LONDON (Reuters Life!) - A new stage version of J.M. Barrie’s classic tale of Peter Pan reinvents the story of the boy who never grew up, moving its traditional setting in Edwardian London to Victorian Edinburgh.
The co-production between the National Theater of Scotland and London’s Barbican Theater marks the 150th anniversary of the Scottish-born Barrie’s birth and is directed by John Tiffany.
This latest version of a tale, which has seen several incarnations on stage and screen since Barrie first penned it as part of a novel in 1902, starts at the Forth Railway Bridge in Edinburgh and was written David Greig.
Completed in 1890, a year before Barrie’s first novel was published and more than a dozen years before the premiere of Peter Pan, the bridge was a tremendous feat of British engineering made possible, in part, by the employment of a small army of young boys.
Greig thought that these poor kids shared a kinship with Barrie’s Lost Boys and maybe it was they who Barrie had in mind when he created the world of Peter Pan.
“With Peter Pan, JM Barrie wrote the most influential story ever written by a Scottish author,” Tiffany told Reuters at the premiere. “This is an opportunity to bring Peter Pan home.”
Tiffany said that he spent lot of time working on the production in Barrie’s homeland and reading a lot of Scottish fairy tales.
Although many aspects of Barrie’s original plot are intact, there are also notable differences beyond the fact that the location has changed.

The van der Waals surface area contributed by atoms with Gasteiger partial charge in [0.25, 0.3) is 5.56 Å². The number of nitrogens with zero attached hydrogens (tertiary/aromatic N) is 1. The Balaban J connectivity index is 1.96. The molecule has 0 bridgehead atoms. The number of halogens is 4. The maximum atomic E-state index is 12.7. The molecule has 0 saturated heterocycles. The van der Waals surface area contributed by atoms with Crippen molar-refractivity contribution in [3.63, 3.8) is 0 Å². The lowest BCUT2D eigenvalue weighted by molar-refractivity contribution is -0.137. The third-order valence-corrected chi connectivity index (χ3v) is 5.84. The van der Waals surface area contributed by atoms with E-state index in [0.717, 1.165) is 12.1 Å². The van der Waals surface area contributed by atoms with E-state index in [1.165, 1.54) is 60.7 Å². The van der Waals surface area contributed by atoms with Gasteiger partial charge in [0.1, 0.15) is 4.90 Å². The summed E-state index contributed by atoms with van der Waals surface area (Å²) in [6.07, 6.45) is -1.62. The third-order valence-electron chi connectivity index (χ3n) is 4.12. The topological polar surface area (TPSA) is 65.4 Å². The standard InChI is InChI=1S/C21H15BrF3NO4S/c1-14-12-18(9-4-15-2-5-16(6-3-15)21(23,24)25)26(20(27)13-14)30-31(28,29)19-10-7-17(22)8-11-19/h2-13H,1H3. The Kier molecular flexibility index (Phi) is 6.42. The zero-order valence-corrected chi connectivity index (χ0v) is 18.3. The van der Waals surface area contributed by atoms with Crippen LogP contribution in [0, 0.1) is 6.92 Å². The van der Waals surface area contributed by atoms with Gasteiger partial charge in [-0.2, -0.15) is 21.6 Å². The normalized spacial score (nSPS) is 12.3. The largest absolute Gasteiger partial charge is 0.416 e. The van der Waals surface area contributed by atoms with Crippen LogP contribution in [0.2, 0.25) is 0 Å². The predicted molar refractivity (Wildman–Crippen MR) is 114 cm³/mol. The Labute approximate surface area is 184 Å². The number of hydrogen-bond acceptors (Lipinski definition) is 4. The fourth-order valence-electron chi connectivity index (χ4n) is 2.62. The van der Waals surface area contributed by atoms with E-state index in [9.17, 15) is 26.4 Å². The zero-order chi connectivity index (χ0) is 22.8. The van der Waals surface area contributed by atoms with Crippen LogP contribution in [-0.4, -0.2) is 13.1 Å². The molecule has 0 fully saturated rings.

Mister Darling now works as an engineer on the construction of the bridge, Tinkerbell is a flying and dancing flame, Nana, the dog, is an inanimate toy pushed around by two actresses, and the Lost Boys finally leave Neverland and start a real life.
However, the sword fights, flying sequences, pirates, a ticking crocodile and a terrifically wicked Captain Hook are as prominent as ever.
In this version Peter also goes to Wendy’s room looking for his lost shadow and leaves with her brothers Michael and John to Neverland.
Greig’s Peter Pan is as brave as any of his predecessors and delivers one of Pan’s greatest lines with panache.
“To die would be an awfully big adventure.”
Performances of Peter Pan are on at London’s Barbican Theater until May 29.
Tickets cost from 10 to 35 pounds.
Editing by Paul Casciato